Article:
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The People v. Eggers

SUPREME COURT OF ILLINOIS.


OPINION FILED FEBRUARY 1, 1963.

THE PEOPLE OF THE STATE OF ILLINOIS, DEFENDANT IN ERROR,

v.

WILLIAM EGGERS, PLAINTIFF IN ERROR.

WRIT OF ERROR to the Circuit Court of Woodford County; the Hon. R. BURNELL PHILLIPS, Judge, presiding.

MR. JUSTICE HERSHEY DELIVERED THE OPINION OF THE COURT:

Defendants, William Eggers and Richard D. McCloud, were indicted in Woodford County for the crime of burglary. On April 3, 1962, bond was set at $3500 and on April 4 the defendant Eggers paid $350 for a surety bond and was released.

On April 9 following, Eggers and his co-defendant McCloud appeared in court and offered to plead not guilty. The court refused to accept their plea in the absence of their attorney and continued the case until April 16, 1962. On that day Eggers and McCloud came before the court with their attorney and pleaded not guilty. The case was set for trial on May 7, 1962. On that day the State's Attorney, who stated he was ready for trial, and Eggers and McCloud without their attorney appeared before the court. Inquiry was made by the court as to the whereabouts of defendants' counsel, and the court was informed that he had withdrawn. The court thereupon stated that although the attorney for the defendants had filed a petition for withdrawal he had refused to grant it. The defendant Eggers then stated that he had no money with which to pay the lawyer and that he had discharged him. He further informed the court that he had been ill and had no opportunity to employ other counsel. The court then allowed the attorney to withdraw but advised said defendant that because he had purchased a bail bond he was going to have to get his own lawyer, and furthermore, he was not going to be permitted "to horse this around all spring, summer and winter." At the suggestion of the State's Attorney, the case was then placed at the bottom of the list of cases for May 14, 1962. The defendant Eggers again informed the court that he could not get an attorney by that date, whereupon the court stated "that will be your hard luck."

On May 14, McCloud and Eggers again appeared in court without counsel. The trial judge asked them if they were ready for trial and the defendant Eggers stated that all he could do was to plead guilty. The court then advised him that, since he had paid the premium on the surety bond, the public defender, who the court said could ordinarily be appointed, would not be named to defend him. The court admonished Eggers (hereafter called defendant,) as to his plea of guilty and stated that if he did not so plead he would be entitled to a jury trial and representation by a lawyer of his own choice. However, the court did accept the defendant's plea of guilty, although the defendant did inform the court he was so drunk at the time of the burglary that he did not know what he was doing, which fact, if proved, might constitute a defense to the crime charged. People v. Bartz, 342 Ill. 56.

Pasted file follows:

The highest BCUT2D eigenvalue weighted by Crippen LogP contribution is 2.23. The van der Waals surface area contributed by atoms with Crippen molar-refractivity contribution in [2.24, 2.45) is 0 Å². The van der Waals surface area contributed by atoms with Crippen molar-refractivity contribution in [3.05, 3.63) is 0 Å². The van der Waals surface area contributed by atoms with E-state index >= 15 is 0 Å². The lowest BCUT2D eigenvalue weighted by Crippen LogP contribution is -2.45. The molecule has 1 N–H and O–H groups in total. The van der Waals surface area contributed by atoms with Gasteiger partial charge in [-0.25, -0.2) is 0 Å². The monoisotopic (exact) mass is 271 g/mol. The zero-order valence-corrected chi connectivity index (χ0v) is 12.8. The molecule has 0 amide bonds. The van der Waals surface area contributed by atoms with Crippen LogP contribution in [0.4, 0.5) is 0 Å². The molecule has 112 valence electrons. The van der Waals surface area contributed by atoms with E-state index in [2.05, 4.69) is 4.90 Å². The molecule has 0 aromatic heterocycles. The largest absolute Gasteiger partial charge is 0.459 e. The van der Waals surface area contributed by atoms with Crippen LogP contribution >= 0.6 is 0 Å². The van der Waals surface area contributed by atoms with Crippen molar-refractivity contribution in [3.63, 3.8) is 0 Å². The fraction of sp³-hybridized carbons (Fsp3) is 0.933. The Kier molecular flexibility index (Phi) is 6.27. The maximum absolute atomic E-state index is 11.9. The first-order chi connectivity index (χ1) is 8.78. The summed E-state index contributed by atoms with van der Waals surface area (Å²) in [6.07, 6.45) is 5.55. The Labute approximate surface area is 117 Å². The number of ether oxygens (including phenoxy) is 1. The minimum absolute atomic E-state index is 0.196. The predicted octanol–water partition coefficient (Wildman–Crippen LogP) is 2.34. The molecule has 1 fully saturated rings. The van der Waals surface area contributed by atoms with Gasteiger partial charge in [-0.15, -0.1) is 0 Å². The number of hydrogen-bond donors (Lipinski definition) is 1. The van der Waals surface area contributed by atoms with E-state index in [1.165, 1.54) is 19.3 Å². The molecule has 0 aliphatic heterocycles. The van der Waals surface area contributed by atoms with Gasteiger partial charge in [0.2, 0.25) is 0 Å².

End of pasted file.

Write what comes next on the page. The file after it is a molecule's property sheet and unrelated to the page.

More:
The defendant here contends that the failure of the court to appoint counsel deprived him of a fair trial as guaranteed by the State and Federal constitutions.

The People, on the other hand, contend that the appointment of counsel is a personal right which may be waived, and that there is no duty on the part of the court to appoint counsel unless the defendant states on oath that he is indigent and asks that counsel be appointed, which was not done in this case. (People v. Clark, 405 Ill. 483; Ill. Rev. Stat. 1961, chap. 38, par. 730.) The People also point out that the defendant at one time stated that he did not want the public defender to be his counsel. This last statement apparently was made when the defendant thought he could provide his own counsel, but not after he had advised the court that this was not possible because of the lack of funds.

It is apparent from the record that the trial court's refusal to appoint counsel for the defendant was not based upon the defendant's failure to state under oath that he was indigent and ask under oath for the appointment of an attorney, nor upon the fact that he had stated previously that he did not want the public defender. From the statements of the court it is clear that an attorney was not appointed to defend the defendant solely because the defendant had spent $350 for a bail bond. The trial judge stated that ordinarily the public defender would have been appointed if this had not been done. The trial court's action in this regard was erroneous.

We are of the opinion that by said failure to appoint an attorney for the defendant the court committed reversible error, and the judgment is reversed and the cause remanded.

Reversed and remanded.

19630201

© 2002 VersusLaw Inc.



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